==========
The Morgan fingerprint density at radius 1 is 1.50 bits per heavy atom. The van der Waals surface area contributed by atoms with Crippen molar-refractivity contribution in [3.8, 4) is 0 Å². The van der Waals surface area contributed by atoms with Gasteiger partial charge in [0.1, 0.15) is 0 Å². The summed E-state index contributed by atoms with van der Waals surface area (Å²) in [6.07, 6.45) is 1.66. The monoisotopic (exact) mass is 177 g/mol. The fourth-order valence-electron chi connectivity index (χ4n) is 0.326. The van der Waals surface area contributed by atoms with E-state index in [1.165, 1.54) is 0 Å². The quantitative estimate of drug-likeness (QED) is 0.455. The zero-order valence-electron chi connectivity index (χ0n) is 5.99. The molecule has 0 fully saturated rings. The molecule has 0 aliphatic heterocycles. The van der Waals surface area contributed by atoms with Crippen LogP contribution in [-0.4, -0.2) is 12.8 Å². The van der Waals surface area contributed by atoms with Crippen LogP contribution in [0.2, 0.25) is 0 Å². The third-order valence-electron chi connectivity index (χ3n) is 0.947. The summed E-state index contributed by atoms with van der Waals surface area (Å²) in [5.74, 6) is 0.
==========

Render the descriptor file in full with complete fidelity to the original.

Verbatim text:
The Morgan fingerprint density at radius 1 is 1.50 bits per heavy atom. The van der Waals surface area contributed by atoms with Crippen molar-refractivity contribution in [3.8, 4) is 0 Å². The van der Waals surface area contributed by atoms with Gasteiger partial charge in [0.1, 0.15) is 0 Å². The summed E-state index contributed by atoms with van der Waals surface area (Å²) in [6.07, 6.45) is 1.66. The monoisotopic (exact) mass is 177 g/mol. The fourth-order valence-electron chi connectivity index (χ4n) is 0.326. The van der Waals surface area contributed by atoms with E-state index in [1.165, 1.54) is 0 Å². The quantitative estimate of drug-likeness (QED) is 0.455. The zero-order valence-electron chi connectivity index (χ0n) is 5.99. The molecule has 0 fully saturated rings. The molecule has 0 aliphatic heterocycles. The van der Waals surface area contributed by atoms with Crippen LogP contribution in [-0.4, -0.2) is 12.8 Å². The van der Waals surface area contributed by atoms with Crippen LogP contribution in [0.2, 0.25) is 0 Å². The third-order valence-electron chi connectivity index (χ3n) is 0.947. The summed E-state index contributed by atoms with van der Waals surface area (Å²) in [5.74, 6) is 0.